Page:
Some believe they are bound by statutes only if they consent to them. They engage in obfuscatory tactics in court, making bizarre arguments based on what could only be described as pseudo law
Sociologist Paul Spoonley tells us that some of the messages coming through at the Parliament occupation reflected a growth of extremism that has been developing for some years (The Conversation republished in LawNews 11 March 2022).
Spoonley’s specialist area is social change and demography and how this impacts policy decisions at a political level.
In that respect, he has co-authored a paper Sustaining Aotearoa New Zealand as a Cohesive Society (Gluckman P, Bardsley A, Spoonley P, Royal C, Simon-Kumar N and Chen A. University of Auckland Centre for Informed Futures December 2021).
In this paper, about which I have written elsewhere, the theme of disruption of society by extremist elements is clear and the objective of social cohesion (or as I see it ‘social conformity’) is advocated.
Spoonley has for some time investigated one of the major flavours of extremism – what could be characterised as right-wing extremisim – noting some of the subsets manifesting themselves in this country.
Spoonley may be just old enough (he would have been 13) to remember the words of Barry Goldwater at his acceptance of the Republican nomination at the Cow Palace in Daly City, California, in 1964.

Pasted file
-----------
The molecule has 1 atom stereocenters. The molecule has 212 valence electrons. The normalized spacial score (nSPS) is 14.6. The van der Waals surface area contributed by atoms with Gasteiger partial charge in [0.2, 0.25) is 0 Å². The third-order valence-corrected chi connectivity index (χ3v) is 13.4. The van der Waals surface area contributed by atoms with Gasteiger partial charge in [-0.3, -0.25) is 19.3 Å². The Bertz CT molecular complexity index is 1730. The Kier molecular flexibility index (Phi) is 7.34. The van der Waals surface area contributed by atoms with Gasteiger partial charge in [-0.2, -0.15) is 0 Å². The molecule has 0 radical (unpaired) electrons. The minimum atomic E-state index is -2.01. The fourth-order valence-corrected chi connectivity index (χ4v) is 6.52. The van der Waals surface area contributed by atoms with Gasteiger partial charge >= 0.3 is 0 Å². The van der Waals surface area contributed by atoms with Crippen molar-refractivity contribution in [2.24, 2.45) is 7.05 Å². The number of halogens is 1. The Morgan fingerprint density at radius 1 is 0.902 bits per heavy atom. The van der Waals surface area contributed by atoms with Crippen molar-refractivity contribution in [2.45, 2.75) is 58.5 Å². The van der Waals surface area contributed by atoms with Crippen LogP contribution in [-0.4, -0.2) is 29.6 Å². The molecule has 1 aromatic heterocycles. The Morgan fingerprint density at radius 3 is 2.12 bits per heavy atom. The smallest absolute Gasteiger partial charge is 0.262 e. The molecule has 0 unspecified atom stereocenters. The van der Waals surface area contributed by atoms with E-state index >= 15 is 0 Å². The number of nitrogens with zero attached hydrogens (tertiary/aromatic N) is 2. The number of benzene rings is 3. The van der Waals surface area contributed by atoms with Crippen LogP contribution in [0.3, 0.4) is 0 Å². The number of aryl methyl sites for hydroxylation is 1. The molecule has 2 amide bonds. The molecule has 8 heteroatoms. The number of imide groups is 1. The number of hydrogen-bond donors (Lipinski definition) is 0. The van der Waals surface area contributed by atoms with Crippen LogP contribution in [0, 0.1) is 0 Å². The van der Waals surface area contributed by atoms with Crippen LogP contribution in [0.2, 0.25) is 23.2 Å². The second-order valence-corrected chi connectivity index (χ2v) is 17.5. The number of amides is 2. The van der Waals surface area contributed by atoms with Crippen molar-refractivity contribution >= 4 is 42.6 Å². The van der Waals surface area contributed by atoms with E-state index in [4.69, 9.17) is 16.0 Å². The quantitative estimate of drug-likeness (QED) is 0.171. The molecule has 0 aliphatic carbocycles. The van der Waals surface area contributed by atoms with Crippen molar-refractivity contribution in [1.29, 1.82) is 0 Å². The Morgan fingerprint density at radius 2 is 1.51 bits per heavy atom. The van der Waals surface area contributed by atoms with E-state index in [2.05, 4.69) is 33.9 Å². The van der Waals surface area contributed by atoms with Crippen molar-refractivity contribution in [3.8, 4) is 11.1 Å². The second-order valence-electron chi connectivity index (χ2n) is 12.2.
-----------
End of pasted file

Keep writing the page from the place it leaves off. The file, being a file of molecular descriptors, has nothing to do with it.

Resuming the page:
Goldwater claimed that extremism in the defence of liberty is no vice; moderation in the pursuit of justice is no virtue. Goldwater’s role in the resurgence of the Right in American politics is brilliantly documented in Rick Perlstein’s tetralogy Before the Storm, Nixonland, The Invisible Bridge and Reaganland – required reading for any student of American politics.
The Right described by Perlstein and the extreme Right described by Spoonley are quite different.
One of the subsets of right-wing extremism that Spoonley describes is that of the ‘sovereign citizen’ – a phenomenon not unknown to those of us who have worked in the courts.
‘Sovereign citizens’ have been appearing before the courts and advancing their ‘interesting’ arguments for the past 15 or so years. Spoonley suggests the sovereign citizen phenomenon has been influenced by American politics but once again he is vague as to how.
Sovereign citizens – or, as they are referred to in the UK and Canada, freemen-of-the-land or FOTL – share common attitudes to established law. Some believe they are bound by statutes only if they consent to them.